Here is the email that prompted me to address this topic:

Dear Jonathan:  I have been putting off filing a disability claim because I keep thinking that I will be able to go back to work.  I am a 48 year old woman, my career is as an executive assistant.  I have not been able to hold a full-time job since 2002.  I have been living with anxiety and panic disorder, in varying degrees,  for most of my life, in addition to depression.  I would like to file a strong initial claim and hope that I am not denied.   I have been researching for a lawyer to represent me.  I don’t want to work with a large firm.  Your website has been the most informative that I have found.   Are you able to help me file the initial claim?

How to Argue for Disability When Your Medical Condition Produces Good Days and Bad Days

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I received the following condition from a young lady named Sarah, who is living with a blood disorder called Diamond Blackfan Anemia.  This condition requires blood transfusions about every three weeks and results in good days and bad days over the course of a month.

She writes:  I have Diamond Blackfan Anemia, which is a bone marrow failure condition that requires chronic blood transfusions as my blood levels continue to drop each day.  Additionally I am on many medications for other complications from this condition.  I am 30 years old and have always worked, but it is now getting to the point where I can no longer do so.  My doctors have recommended I apply for SSDI and not work anymore.  My boss has cut my hours and I begin the process soon.

I am concerned about the kinds of questions I will be asked: “How far can you walk?” “How long can you sit?”, etc.  The truth is, right after I have a transfusion, it’s not a problem at all.  I am even able to exercise during those days.  But I get transfusions every three weeks.  In the 10 days or so before a blood transfusion, I can’t do much of anything.  I miss work frequently due to fatigue.  The transfusions themselves take a day or two to recover.  My question is, how do I answer these questions without hurting my chances of getting on disability?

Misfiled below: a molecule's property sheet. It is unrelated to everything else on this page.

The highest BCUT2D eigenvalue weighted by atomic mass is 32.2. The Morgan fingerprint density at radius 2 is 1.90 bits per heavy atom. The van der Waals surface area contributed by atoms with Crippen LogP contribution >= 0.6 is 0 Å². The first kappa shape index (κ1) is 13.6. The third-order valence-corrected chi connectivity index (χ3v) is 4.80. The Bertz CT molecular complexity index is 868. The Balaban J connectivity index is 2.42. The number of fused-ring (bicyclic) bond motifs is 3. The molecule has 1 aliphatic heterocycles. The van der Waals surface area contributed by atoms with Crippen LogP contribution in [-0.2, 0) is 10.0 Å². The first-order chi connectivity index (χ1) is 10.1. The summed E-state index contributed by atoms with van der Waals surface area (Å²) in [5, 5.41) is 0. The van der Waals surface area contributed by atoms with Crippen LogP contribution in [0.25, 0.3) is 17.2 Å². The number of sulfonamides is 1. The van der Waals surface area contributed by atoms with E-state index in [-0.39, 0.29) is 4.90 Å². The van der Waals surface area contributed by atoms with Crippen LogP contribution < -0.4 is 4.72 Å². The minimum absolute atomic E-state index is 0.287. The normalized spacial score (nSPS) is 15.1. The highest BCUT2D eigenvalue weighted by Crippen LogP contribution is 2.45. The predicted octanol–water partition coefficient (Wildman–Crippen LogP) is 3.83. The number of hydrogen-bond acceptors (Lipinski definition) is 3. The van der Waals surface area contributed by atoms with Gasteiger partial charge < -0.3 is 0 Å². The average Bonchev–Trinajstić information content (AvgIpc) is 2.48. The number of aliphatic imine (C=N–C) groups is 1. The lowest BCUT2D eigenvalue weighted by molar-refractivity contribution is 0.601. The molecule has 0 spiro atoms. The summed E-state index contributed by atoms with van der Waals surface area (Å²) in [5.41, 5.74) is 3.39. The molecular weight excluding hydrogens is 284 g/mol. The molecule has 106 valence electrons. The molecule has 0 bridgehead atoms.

I think that this question is relevant to any number of conditions that produced “good days” and “bad days.”  I think that the best strategy is to discuss the limitations that arise from your condition as they would affect your performance of work functions over the course of a month.   For example, in this case, Sarah might say “my condition requires me to obtain a blood transfusion approximately every 3 weeks.  Immediately after the transfusion I feel fairly good and I have sufficient energy to perform my job duties.  But by the end of the 2nd week after my transfusion, my energy level drops dramatically, I become extremely fatigued and I have a difficult time concentrating or getting through a workday without taking numerous unscheduled breaks.

In this particular case, Sarah should also reference Listing 7.02, which provides that a person who requires a blood transfusion once every 2 months or more often would qualify for disability on the medical record alone.

Episode 23 – What is Best Strategy for Claimant With Multiple Medical Problems

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I received the following email from a gentleman named Richard who graciously agreed to permit me to respond to his questions on this blog/podcast.

You have, what I believe to be be, the most informative, no BS, Attorney site I have seen in my 3 mo quest for information…enough of the “smoke up the….”….

I have MRI, X-ray, and medical records that show back problems. I have been seeing a liver specialist. for over a year due to liver disease (he has yet to find source), I have shingles pain flares, and migraine headaches. Depression dating back several years. I have SEVERE diarrhea, that leads to incontinence, and I take 9 diff. medications a day.

All this caused me to leave my career in law enforcement 2 years ago. To top it off, I attempted suicide 02/08…About 3 mos ago, I filed for SSD. My question is this….I have kept a “pain Journal” that I show my pain management doctor, for the last 6 mos. It shows how I feel on any given day, and what i can and can’t do, in my own
words. Some days are good, some days are horrible. Should I send that to DDS?

–Richard

Podcast notes and resources:

1. Social Security listings – the fastest way to win a disability case is to show that your condition meets a listing.

2. Functional capacity argument – identify specific problems that impact your work capacity

3. Mental health vs. physical medical problems – which makes for a stronger case?

4. Pain journals – when are they useful?